“It’s incredibly worrying that the Queensland government for the second time this year has suspended human rights laws to punish children, the majority of whom are First Nations kids. What does that say about the human rights our government values?” Munn told Al Jazeera.
“I worry for these kids, what they will be exposed to, how they will be treated and the harm and trauma they will have to work through as a result of this government’s blatant disregard for their rights.”
Munn said there needed to be alternative solutions that would address children’s behaviour without subjecting them to a process that could create more problems.
“There have been countless opportunities for this government to pursue alternatives to incarceration that focus on a child, understanding their behaviour, addressing it and being held accountable outside of a prison cell, and yet these solutions and alternatives continue to be ignored.”
An additional risk for human rights protections is the Queensland parliament, which unusually, has only one house. Without an upper house to scrutinise legislation, the ruling party can pass new laws relatively unchallenged.
Debbie Kilroy, chief executive of Sisters Inside, an independent community organisation based in Queensland that advocates for human rights of women and girls in prison, said that in such a system, the ruling party “can really do anything they want, anytime” without any checks and balances.
“And that’s what they did, for the second time this year, to pass most horrendous laws that are going to perpetrate violence and harm against particularly Aboriginal and Torres Strait Islander children, not only today, tomorrow, next month, but for generations to come,” she said.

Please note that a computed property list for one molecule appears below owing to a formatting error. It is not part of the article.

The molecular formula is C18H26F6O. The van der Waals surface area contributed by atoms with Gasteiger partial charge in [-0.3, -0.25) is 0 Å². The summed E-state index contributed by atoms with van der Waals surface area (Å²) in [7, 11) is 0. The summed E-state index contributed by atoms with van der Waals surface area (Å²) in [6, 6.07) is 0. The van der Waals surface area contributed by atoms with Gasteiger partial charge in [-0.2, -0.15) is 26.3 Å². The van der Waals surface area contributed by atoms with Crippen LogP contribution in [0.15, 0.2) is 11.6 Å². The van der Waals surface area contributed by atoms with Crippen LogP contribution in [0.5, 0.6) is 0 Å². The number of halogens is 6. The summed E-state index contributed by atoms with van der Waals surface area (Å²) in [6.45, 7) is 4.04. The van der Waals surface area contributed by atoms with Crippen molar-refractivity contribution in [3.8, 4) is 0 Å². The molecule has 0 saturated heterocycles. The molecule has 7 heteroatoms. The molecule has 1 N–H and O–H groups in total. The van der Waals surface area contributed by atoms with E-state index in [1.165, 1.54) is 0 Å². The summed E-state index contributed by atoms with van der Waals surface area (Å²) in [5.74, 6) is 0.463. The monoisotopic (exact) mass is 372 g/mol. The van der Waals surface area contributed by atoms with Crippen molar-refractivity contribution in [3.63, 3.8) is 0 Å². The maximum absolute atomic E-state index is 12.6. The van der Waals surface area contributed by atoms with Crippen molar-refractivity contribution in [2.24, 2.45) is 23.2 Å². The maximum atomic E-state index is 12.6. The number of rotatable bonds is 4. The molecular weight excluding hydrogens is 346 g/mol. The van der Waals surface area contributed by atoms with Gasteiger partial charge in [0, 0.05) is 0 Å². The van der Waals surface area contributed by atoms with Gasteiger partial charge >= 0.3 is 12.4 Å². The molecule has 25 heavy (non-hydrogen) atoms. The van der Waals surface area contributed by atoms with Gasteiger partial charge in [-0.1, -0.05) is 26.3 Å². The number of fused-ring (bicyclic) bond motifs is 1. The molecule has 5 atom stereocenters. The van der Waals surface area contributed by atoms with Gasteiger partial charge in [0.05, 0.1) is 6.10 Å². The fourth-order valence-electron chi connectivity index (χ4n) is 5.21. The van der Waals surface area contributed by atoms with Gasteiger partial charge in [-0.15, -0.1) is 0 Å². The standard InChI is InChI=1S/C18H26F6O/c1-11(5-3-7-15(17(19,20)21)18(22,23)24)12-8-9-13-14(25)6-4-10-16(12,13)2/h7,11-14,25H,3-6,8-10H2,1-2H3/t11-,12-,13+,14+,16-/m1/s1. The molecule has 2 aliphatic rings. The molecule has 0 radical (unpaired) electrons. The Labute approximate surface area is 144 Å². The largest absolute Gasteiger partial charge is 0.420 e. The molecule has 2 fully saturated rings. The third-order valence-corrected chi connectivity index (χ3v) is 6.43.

Kilroy also told Al Jazeera that the government needed to stop funding “cops and cages” and expressed concern over what she described as the “systemic racism, misogyny, and sexism” of the Queensland Police Service.
In 2019, police officers and other staff were recorded joking about beating and burying Black people and making racist comments about African and Muslim people.
The recordings also captured sexist remarks and an officer joking about a female First Nations prisoner providing sexual favours.
The conversations were recorded in a police watch house, the same detention facilities where Indigenous children can now be held indefinitely.
Australia has repeatedly come under fire at an international level regarding its treatment of children and young people in the criminal justice system.
The United Nations has called repeatedly for Australia to raise the age of criminal responsibility from 10 to the international standard of 14 years old, with the issue highlighted again in the country’s 2021 Universal Periodic Review at the Human Rights Council.
The Queensland Labor government’s suspension of human rights protections – disproportionately affecting Indigenous communities – also comes at a time when their federal counterparts are campaigning for an Indigenous rights referendum.
If successful, the referendum will see an Indigenous advisory board constitutionally established within the federal parliamentary system, known as a “Voice to Parliament”, a signature Labor policy.
“It is rank hypocrisy on the government’s part to push through these cynical, racist laws at the same time they’re campaigning on the Voice to Parliament,” Queensland Greens MP Michael Berkman told Al Jazeera.
“And sadly, there’s nothing in the Voice proposal that would undo these changes or prevent a similarly callous government from doing the same.”
Mark Ryan, Queensland’s minister for police and corrective services, and Di Farmer, Queensland’s minister for youth justice, did not respond to requests for comment.
However, Ryan – who introduced the legislation, which is due to expire in 2026 – is unrepentant, defending his decision last month.
“This government makes no apology for our tough stance on youth crime,” he was quoted as saying in a number of Australian media outlets.